Ghosts, Groundhogs, and other Supernatural Phenomena

In 2007, the American Film Institute issued its list of top 10 Fantasy Films of all time. Much to my delight, one of my favourite films made the list, Harold Ramis’ “Groundhog Day.”

“Groundhog Day” is based on the idea that weatherman Phil Connors (Bill Murray) is reliving the same day over and over. A lesser film would’ve had Phil tick off a gypsy or randomly find some ancient idol that casts a spell on him. But Ramis never explains why this is happening to him. When Phil lives the perfect day, he wakes up to tomorrow.

Many religions have claimed the film as a parallel for something they believe. While I doubt this was Ramis’ intention when he wrote the film, it is to his credit that he’s made a film that has resonated so deeply with so many people and transcended so many contradictory beliefs.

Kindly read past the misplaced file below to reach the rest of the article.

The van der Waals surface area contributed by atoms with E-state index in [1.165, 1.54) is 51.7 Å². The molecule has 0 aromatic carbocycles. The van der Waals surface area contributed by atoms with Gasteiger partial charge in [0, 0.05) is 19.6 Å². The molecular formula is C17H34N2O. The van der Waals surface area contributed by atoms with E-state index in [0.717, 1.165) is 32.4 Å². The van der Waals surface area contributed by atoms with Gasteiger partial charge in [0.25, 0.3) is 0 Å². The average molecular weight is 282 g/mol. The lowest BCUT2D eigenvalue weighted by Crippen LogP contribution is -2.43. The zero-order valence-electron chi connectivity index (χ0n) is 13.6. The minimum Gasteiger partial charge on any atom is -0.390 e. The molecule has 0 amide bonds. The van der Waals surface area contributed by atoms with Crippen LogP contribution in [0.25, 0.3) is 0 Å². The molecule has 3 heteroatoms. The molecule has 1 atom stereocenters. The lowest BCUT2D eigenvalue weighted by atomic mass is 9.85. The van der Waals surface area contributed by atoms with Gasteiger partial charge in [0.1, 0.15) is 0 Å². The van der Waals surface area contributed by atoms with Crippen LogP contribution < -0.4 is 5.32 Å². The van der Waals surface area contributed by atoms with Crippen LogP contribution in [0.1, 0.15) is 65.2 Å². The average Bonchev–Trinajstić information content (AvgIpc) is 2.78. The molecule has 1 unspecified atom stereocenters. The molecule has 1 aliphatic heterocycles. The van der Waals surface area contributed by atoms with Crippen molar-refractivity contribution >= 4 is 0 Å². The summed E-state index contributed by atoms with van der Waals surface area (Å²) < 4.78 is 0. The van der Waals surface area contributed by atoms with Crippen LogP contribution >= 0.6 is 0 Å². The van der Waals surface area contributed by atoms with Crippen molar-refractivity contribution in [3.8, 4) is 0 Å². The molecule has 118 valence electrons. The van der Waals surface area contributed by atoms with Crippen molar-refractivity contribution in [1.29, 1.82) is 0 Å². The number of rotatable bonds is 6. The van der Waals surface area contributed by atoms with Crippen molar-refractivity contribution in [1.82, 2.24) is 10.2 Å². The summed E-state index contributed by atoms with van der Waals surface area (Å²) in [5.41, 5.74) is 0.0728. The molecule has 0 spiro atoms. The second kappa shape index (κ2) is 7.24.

While 1989’s “Ghost” did not make AFI’s list, the film belongs alongside other films for the unique reality it creates. Like “Groundhog Day”, the reality is never theologically explained. Thus, the audience has to make up its own mind. Good people are called into the white light while bad people are dragged off by shrieking shadows. It’s ambiguous enough not to distract from the plot, which is essentially a romance.

Note to would-be fantasy filmmakers: don’t make fantasy films. Make character films in which supernatural elements serve the story. I mean, we love “Wizard of Oz” and not because of all the pretty colours but because we want to see Dorothy get back home.

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